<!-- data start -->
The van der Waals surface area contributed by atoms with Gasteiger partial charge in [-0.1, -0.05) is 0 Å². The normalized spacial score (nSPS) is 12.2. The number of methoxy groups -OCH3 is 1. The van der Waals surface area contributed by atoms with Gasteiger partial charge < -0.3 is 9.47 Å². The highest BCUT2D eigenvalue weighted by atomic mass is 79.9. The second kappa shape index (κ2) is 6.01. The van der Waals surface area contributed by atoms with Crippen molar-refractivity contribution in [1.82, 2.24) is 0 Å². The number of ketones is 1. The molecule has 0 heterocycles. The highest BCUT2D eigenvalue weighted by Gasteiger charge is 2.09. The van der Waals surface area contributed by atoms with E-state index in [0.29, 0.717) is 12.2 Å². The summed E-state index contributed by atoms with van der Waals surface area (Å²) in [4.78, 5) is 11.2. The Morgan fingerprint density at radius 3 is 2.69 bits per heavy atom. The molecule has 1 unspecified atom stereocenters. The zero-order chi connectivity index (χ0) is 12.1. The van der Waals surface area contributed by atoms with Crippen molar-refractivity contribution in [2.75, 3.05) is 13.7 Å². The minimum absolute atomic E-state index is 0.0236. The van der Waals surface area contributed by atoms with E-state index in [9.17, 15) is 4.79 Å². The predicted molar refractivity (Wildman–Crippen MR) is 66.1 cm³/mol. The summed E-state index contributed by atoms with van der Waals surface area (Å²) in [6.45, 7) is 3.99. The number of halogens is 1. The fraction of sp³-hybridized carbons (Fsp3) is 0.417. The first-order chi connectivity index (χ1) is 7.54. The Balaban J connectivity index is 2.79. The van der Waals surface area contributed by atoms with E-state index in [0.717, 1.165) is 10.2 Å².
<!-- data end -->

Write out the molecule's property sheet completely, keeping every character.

The van der Waals surface area contributed by atoms with Gasteiger partial charge in [-0.1, -0.05) is 0 Å². The normalized spacial score (nSPS) is 12.2. The number of methoxy groups -OCH3 is 1. The van der Waals surface area contributed by atoms with Gasteiger partial charge < -0.3 is 9.47 Å². The highest BCUT2D eigenvalue weighted by atomic mass is 79.9. The second kappa shape index (κ2) is 6.01. The van der Waals surface area contributed by atoms with Crippen molar-refractivity contribution in [1.82, 2.24) is 0 Å². The number of ketones is 1. The molecule has 0 heterocycles. The highest BCUT2D eigenvalue weighted by Gasteiger charge is 2.09. The van der Waals surface area contributed by atoms with E-state index in [0.29, 0.717) is 12.2 Å². The summed E-state index contributed by atoms with van der Waals surface area (Å²) in [4.78, 5) is 11.2. The Morgan fingerprint density at radius 3 is 2.69 bits per heavy atom. The molecule has 1 unspecified atom stereocenters. The zero-order chi connectivity index (χ0) is 12.1. The van der Waals surface area contributed by atoms with Crippen molar-refractivity contribution in [2.75, 3.05) is 13.7 Å². The minimum absolute atomic E-state index is 0.0236. The van der Waals surface area contributed by atoms with E-state index in [9.17, 15) is 4.79 Å². The predicted molar refractivity (Wildman–Crippen MR) is 66.1 cm³/mol. The summed E-state index contributed by atoms with van der Waals surface area (Å²) in [6.45, 7) is 3.99. The number of halogens is 1. The fraction of sp³-hybridized carbons (Fsp3) is 0.417. The first-order chi connectivity index (χ1) is 7.54. The Balaban J connectivity index is 2.79. The van der Waals surface area contributed by atoms with E-state index in [0.717, 1.165) is 10.2 Å².